Global Linkages: The upper-level (500-mb) circulation anomaly pattern over North America was part of a complex long-wave pattern that stretched across the Northern Hemisphere. East-west trough/ridge couplets could be seen (trough or below-normal heights over the western CONUS, southern Europe, western Siberia, and western North Pacific coupled with ridge or above-normal heights over eastern North America/North Atlantic, eastern Asia, northern North Pacific) as well as north-south couplets (southern Europe/northern Europe). The below-normal heights over the Arctic could conceivably be linked to several of the above-normal/below-normal height pairs to the south of the Arctic. These couplets illustrate the wave nature of the atmosphere. The above-normal 500-mb heights were associated with upper-level ridging at the mid-latitudes, below-normal precipitation (in Europe), below-normal snow cover (over parts of eastern Asia), and above-normal surface temperatures over much of Canada, the eastern CONUS, northern Europe, and eastern Asia, and in parts of the North Atlantic. The areas of below-normal 500-mb heights were associated with upper-level troughing, near- to below-normal surface temperatures over northwest CONUS and southern Europe, above-normal precipitation over the southwestern CONUS, and above-normal snow cover over the southwestern CONUS and southern to eastern Europe. With the Americas and much of Africa and Asia having warmer-than-normal temperatures, and large portions of the Atlantic and Pacific Oceans having warmer-than-normal sea surface temperatures, the January 2017 global temperature was above normal, but the cooler-than-normal temperatures over parts of Europe and North Africa and parts of the oceans had a moderating effect.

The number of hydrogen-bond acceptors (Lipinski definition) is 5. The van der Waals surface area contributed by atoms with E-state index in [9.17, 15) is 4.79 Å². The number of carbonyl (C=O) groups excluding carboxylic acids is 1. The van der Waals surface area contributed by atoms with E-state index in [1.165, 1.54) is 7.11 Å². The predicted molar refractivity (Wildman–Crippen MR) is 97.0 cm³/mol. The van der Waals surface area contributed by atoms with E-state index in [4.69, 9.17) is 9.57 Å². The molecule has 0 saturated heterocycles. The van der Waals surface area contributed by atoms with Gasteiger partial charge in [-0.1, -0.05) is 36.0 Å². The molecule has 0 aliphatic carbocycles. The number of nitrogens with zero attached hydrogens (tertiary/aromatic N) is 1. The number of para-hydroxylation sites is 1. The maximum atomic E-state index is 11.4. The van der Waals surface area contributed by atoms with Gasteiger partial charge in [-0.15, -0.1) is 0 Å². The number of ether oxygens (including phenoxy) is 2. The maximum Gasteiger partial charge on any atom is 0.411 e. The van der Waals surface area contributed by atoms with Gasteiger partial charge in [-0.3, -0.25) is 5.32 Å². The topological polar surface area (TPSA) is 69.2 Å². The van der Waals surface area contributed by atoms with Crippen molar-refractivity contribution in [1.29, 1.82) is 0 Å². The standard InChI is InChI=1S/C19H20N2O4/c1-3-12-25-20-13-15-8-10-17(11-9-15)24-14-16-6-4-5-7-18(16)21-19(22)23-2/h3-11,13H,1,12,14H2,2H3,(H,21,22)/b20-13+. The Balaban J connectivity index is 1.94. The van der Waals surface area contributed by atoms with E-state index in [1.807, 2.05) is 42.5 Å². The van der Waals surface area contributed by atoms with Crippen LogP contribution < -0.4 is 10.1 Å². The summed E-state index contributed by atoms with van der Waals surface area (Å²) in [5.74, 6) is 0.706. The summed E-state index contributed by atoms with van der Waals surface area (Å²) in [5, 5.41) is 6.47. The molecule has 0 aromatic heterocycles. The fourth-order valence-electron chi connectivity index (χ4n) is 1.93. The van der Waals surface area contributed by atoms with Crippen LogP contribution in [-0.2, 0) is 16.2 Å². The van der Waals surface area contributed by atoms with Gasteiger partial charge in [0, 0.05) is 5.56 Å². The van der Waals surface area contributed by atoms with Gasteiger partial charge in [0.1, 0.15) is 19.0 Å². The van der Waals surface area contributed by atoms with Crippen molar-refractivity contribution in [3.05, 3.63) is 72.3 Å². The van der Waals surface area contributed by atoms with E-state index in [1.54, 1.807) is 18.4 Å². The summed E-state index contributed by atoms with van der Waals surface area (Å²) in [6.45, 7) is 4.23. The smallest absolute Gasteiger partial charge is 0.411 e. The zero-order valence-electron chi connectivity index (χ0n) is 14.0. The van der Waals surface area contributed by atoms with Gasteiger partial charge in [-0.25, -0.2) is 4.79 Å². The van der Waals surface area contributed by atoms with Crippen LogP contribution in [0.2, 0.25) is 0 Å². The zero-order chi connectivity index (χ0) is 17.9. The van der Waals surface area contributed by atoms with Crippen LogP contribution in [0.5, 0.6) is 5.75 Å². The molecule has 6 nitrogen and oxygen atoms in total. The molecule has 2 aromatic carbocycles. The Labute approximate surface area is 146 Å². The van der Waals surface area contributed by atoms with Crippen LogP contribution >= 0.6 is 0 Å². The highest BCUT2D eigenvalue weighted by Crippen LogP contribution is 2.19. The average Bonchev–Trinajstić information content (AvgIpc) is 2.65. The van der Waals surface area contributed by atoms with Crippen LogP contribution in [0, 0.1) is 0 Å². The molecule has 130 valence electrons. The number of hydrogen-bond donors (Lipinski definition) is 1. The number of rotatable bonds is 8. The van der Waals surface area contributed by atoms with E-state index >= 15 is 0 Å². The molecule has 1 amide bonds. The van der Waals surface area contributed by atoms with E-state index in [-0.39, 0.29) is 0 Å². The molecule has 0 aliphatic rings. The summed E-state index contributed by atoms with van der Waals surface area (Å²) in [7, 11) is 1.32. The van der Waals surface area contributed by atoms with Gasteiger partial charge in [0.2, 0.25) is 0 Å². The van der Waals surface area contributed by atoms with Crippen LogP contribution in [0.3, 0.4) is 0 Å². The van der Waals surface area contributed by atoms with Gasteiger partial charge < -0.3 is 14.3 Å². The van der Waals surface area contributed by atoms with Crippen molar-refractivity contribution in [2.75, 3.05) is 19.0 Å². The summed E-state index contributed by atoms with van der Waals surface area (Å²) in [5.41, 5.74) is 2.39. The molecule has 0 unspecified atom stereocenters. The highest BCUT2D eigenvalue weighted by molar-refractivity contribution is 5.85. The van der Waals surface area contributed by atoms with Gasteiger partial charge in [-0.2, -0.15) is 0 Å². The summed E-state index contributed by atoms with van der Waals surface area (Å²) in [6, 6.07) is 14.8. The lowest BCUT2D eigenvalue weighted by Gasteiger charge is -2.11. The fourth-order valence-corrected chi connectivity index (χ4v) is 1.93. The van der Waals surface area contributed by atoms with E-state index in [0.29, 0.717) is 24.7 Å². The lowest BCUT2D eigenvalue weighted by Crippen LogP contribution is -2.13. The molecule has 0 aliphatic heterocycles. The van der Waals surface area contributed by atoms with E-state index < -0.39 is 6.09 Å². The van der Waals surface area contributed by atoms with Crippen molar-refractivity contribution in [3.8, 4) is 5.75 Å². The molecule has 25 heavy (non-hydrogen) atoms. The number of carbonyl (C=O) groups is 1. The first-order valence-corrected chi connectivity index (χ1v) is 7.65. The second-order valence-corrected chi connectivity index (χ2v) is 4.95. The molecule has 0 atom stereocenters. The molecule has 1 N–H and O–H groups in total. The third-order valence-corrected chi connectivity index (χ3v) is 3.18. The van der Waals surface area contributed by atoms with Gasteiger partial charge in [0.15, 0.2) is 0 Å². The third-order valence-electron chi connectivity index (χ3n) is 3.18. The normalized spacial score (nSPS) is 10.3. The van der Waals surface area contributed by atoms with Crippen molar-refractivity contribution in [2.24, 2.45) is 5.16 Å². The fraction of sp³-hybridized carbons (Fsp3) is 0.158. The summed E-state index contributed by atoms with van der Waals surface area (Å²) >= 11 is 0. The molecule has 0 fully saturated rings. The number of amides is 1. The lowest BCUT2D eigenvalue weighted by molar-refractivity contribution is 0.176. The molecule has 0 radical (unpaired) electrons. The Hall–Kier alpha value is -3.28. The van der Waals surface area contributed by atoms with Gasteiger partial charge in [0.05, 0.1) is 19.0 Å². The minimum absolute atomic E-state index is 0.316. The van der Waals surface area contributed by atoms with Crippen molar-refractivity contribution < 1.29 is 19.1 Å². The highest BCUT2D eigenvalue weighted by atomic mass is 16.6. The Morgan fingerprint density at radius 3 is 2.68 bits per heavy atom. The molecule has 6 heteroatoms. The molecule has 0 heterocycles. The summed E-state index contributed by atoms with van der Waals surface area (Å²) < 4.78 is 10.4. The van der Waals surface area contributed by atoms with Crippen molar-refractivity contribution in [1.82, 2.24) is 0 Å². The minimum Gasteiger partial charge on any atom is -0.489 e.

Subtropical highs, and fronts and low pressure systems moving in the mid-latitude storm track flow, are influenced by the broadscale atmospheric circulation. The circulation of the atmosphere can be analyzed and categorized into specific patterns. The Tropics, especially the equatorial Pacific Ocean, provides abundant heat energy which largely drives the world's atmospheric and oceanic circulation. The following describes several of these modes or patterns of the atmospheric circulation, their drivers, the temperature and precipitation patterns (or teleconnections) associated with them, and their index values this month:
El Niño Southern Oscillation (ENSO)
- Description: Oceanic and atmospheric conditions in the tropical Pacific Ocean can influence weather across the globe. ENSO is characterized by two extreme modes: El Niño (warmer-than-normal sea surface temperature [SST] anomalies in the tropical Pacific) and La Niña (cooler-than-normal SST anomalies), with the absence of either of these modes termed "ENSO-neutral" conditions.
- Status: ENSO-neutral conditions returned during January 2017 with slightly below-average SSTs in the central equatorial Pacific and above-average SSTs increasing in the eastern equatorial Pacific, but lingering La Niña-like tropical convection patterns were still evident.